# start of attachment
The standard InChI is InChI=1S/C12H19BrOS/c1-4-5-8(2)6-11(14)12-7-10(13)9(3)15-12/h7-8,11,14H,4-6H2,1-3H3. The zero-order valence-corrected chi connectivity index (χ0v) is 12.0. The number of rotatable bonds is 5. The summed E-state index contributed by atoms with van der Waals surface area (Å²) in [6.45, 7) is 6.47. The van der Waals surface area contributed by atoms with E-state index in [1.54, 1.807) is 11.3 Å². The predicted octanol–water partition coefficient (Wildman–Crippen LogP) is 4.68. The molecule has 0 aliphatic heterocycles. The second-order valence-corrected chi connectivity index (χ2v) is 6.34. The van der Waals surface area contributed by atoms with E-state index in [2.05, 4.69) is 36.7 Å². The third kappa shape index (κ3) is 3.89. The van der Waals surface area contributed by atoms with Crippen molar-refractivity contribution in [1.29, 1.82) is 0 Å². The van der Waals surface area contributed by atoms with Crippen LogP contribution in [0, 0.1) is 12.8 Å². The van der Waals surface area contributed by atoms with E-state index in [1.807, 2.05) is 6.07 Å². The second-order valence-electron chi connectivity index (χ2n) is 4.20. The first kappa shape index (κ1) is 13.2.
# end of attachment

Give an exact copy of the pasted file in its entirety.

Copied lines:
The standard InChI is InChI=1S/C12H19BrOS/c1-4-5-8(2)6-11(14)12-7-10(13)9(3)15-12/h7-8,11,14H,4-6H2,1-3H3. The zero-order valence-corrected chi connectivity index (χ0v) is 12.0. The number of rotatable bonds is 5. The summed E-state index contributed by atoms with van der Waals surface area (Å²) in [6.45, 7) is 6.47. The van der Waals surface area contributed by atoms with E-state index in [1.54, 1.807) is 11.3 Å². The predicted octanol–water partition coefficient (Wildman–Crippen LogP) is 4.68. The molecule has 0 aliphatic heterocycles. The second-order valence-corrected chi connectivity index (χ2v) is 6.34. The van der Waals surface area contributed by atoms with E-state index in [2.05, 4.69) is 36.7 Å². The third kappa shape index (κ3) is 3.89. The van der Waals surface area contributed by atoms with Crippen molar-refractivity contribution in [1.29, 1.82) is 0 Å². The van der Waals surface area contributed by atoms with Crippen LogP contribution in [0, 0.1) is 12.8 Å². The van der Waals surface area contributed by atoms with E-state index in [1.807, 2.05) is 6.07 Å². The second-order valence-electron chi connectivity index (χ2n) is 4.20. The first kappa shape index (κ1) is 13.2.